It’s six in the afternoon and Rachel Nyonsaba packed two dozen bags of food in the back corner of a church basement.
“I started with some fresh zucchini, some green peppers, red onions. We have some groundnut flour,” Nyonsaba said.
The pantry is lined with wooden shelves made by Niyonsaba’s colleagues, stocked with emergency food staples like bread and cereal. Each bag packed by Niyonsaba will end up with about $100 worth of food items, and about 20 families will pick them up the next day.
“They come from all walks of life from East Africa and West from Eastern Europe as well as Latin America,” Nyonsaba said.
These culinary traditions differ, so Nyonsaba and her colleagues at the Dayton Equity Center pack the bags with food that is common to different cultures. The nonprofit organization operates under the auspices of McKinley United Methodist Church in West Dayton. It connects refugees and immigrants to community resources, including food.
Studies show that immigrant families are at higher risk of food insecurity. The reasons are many: language barriers, lack of transportation, income instability due to few job opportunities. Some refugees also may not be eligible for SNAP benefits to begin with.
So they rely on traditional food pantries like the one at McKinley Church. It opened its doors in 2020 at the height of the pandemic to anyone who needed it in the community. But the food typically offered may not be the food immigrant families are used to cooking or eating, Nyonsaba said.
“Many of them would be grateful to receive food. But at the same time, they just said, “I don’t know what to do with this. I am not familiar with the taste. I don’t know what’s going on,” Nyonsaba said.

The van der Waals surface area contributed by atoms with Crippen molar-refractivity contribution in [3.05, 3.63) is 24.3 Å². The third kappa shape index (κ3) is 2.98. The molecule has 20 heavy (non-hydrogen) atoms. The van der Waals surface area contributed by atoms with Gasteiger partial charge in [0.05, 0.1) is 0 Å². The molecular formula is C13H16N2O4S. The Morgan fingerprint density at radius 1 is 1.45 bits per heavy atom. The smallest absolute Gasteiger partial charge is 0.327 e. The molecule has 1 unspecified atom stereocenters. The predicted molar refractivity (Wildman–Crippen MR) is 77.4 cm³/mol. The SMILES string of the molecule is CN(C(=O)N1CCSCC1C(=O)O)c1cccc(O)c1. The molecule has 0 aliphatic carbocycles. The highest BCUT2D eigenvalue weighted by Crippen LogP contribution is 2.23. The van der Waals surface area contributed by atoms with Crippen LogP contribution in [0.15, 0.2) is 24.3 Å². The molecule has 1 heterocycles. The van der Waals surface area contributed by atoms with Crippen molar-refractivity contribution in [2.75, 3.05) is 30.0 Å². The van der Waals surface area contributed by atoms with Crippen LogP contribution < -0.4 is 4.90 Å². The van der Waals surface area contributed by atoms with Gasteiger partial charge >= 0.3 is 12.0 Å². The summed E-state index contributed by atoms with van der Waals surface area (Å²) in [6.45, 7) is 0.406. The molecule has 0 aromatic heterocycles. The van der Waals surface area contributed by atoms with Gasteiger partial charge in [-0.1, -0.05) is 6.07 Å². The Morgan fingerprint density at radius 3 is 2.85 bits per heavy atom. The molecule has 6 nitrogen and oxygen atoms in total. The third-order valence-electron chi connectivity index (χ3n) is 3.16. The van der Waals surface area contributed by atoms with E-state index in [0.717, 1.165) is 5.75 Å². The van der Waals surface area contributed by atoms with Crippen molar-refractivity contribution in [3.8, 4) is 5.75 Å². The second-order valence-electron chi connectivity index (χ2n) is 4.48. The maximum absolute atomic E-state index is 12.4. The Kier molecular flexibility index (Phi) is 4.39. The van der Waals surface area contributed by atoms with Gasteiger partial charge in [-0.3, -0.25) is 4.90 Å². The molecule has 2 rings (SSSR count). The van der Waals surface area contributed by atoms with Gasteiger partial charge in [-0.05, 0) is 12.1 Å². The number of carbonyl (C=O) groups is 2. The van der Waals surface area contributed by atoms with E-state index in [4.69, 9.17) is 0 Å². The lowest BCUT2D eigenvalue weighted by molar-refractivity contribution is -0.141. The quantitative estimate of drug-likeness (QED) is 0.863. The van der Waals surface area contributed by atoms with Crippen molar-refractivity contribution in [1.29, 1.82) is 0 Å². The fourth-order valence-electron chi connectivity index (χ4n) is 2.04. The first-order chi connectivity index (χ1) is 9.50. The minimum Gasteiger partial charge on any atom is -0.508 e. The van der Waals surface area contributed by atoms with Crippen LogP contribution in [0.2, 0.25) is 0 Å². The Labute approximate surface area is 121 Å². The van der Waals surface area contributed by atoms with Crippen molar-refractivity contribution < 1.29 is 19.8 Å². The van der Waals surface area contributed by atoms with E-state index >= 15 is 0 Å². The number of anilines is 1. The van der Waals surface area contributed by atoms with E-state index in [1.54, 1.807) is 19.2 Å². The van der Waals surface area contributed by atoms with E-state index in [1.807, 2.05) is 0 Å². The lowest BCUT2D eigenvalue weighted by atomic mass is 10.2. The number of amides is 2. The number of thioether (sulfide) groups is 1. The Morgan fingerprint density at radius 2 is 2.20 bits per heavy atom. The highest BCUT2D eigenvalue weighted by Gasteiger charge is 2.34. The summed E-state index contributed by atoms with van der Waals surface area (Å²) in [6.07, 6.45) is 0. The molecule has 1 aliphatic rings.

So The Equity Center began offering culturally specific food items in August after receiving a grant from the Dayton Foundation and the Dayton Foodbank. The group is still in the pilot phase.
An evolving idea
While the idea isn’t necessarily new, it can be difficult to pull off, said Carrie Harshbarger, director of special programs at the Ohio Food Bank Association.
“Especially when we’re talking about culturally appropriate foods, you know, those can be things that are challenging to source, to source domestically, let alone locally,” Harshbarger said.
Dayton isn’t the only Ohio community with a similar program. In Northeast Ohio, the Akron-Canton Regional Food Bank has begun offering a similar service for Middle Eastern, South Asian and Latino immigrants, and a food bank in Lorain operates another.
They did so in part with funding from Ohio’s CAN program, which launched late last year. It’s a partnership between the state Department of Agriculture and the Food Bank Association that allows the agency to purchase produce or meat from smaller, historically underrepresented regional producers.
Katie Carver, vice president of the Akron Regional Food Bank, said supply chain logistics and language barriers can sometimes present challenges for this type of service. Still, she said it’s becoming an increasingly common service in Ohio.
“There is more visibility of the force than they do [immigrants] brought to the community. And we want to take care of everyone who lives in our community,” Carver said. “We want to make sure we’re providing nutritious food and food that people want and will eat.”
The culturally relevant food pantries come at a time when food banks are seeing sustained high demand after the pandemic.
“When people are already going through so much, reminding them of home and the foods that are familiar to them is just providing the dignity that I think every person deserves to have,” Harshbarger said.
Back in the basement of the church, it’s handing out day. The basement is busy with workers and volunteers helping people fill out paperwork or carry bags and carts of food to their cars.
One of the people stopping by is Mignonne Abagirinka. She is from Central Africa. Peering into the contents of her bag, she points to cassava flour and plantains, ingredients for a classic African dish.
“You see, I have a fufu here. You cook it with vegetables that you can make soup with. He’s really good,” Abagirinka said.
Although it’s not the same, Abagirinka said she will eat American food because buying imported food from international markets is not cheap.
“Especially when you’re a single mother like me and you have to work, take care of yourself, take care of your bills,” Abagirinka said.
She said she always cooks with her mother and aunts. And continuing that tradition here is a way to preserve those memories.
“We cooked beans. It’s like a culture. You have to eat every meal with beans, fufu. It’s like a daily meal for me. And since I don’t have it, I haven’t eaten.” Abagirinka said.